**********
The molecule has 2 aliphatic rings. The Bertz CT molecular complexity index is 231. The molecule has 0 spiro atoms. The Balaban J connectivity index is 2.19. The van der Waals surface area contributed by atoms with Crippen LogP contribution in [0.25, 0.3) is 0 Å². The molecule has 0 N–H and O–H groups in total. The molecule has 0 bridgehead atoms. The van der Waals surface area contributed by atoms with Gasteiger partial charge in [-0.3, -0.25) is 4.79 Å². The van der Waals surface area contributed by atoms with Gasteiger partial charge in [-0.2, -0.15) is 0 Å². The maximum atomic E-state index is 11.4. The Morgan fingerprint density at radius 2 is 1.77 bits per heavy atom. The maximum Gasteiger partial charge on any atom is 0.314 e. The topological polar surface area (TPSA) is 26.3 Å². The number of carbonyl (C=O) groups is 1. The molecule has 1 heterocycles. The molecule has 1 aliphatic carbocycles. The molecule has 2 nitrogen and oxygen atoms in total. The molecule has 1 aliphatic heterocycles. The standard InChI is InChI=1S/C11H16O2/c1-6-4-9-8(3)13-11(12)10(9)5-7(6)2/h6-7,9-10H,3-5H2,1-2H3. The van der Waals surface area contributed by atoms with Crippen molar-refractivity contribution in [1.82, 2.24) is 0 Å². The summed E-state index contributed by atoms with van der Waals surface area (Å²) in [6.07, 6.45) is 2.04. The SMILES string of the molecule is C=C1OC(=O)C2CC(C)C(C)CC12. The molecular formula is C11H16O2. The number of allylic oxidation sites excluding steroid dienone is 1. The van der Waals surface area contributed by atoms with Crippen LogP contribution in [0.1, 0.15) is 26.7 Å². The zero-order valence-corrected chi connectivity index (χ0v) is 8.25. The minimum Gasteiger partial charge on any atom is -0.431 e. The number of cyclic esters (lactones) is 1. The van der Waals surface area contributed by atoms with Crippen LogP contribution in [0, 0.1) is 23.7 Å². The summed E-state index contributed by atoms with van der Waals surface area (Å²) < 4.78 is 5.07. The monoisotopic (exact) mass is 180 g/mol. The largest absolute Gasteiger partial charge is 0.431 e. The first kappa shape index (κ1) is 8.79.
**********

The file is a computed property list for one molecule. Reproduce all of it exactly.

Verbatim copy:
The molecule has 2 aliphatic rings. The Bertz CT molecular complexity index is 231. The molecule has 0 spiro atoms. The Balaban J connectivity index is 2.19. The van der Waals surface area contributed by atoms with Crippen LogP contribution in [0.25, 0.3) is 0 Å². The molecule has 0 N–H and O–H groups in total. The molecule has 0 bridgehead atoms. The van der Waals surface area contributed by atoms with Gasteiger partial charge in [-0.3, -0.25) is 4.79 Å². The van der Waals surface area contributed by atoms with Gasteiger partial charge in [-0.2, -0.15) is 0 Å². The maximum atomic E-state index is 11.4. The Morgan fingerprint density at radius 2 is 1.77 bits per heavy atom. The maximum Gasteiger partial charge on any atom is 0.314 e. The topological polar surface area (TPSA) is 26.3 Å². The number of carbonyl (C=O) groups is 1. The molecule has 1 heterocycles. The molecule has 1 aliphatic carbocycles. The molecule has 2 nitrogen and oxygen atoms in total. The molecule has 1 aliphatic heterocycles. The standard InChI is InChI=1S/C11H16O2/c1-6-4-9-8(3)13-11(12)10(9)5-7(6)2/h6-7,9-10H,3-5H2,1-2H3. The van der Waals surface area contributed by atoms with Crippen molar-refractivity contribution in [1.82, 2.24) is 0 Å². The summed E-state index contributed by atoms with van der Waals surface area (Å²) in [6.07, 6.45) is 2.04. The SMILES string of the molecule is C=C1OC(=O)C2CC(C)C(C)CC12. The molecular formula is C11H16O2. The number of allylic oxidation sites excluding steroid dienone is 1. The van der Waals surface area contributed by atoms with Crippen LogP contribution in [0.1, 0.15) is 26.7 Å². The zero-order valence-corrected chi connectivity index (χ0v) is 8.25. The minimum Gasteiger partial charge on any atom is -0.431 e. The number of cyclic esters (lactones) is 1. The van der Waals surface area contributed by atoms with Crippen LogP contribution in [0, 0.1) is 23.7 Å². The summed E-state index contributed by atoms with van der Waals surface area (Å²) < 4.78 is 5.07. The monoisotopic (exact) mass is 180 g/mol. The largest absolute Gasteiger partial charge is 0.431 e. The first kappa shape index (κ1) is 8.79.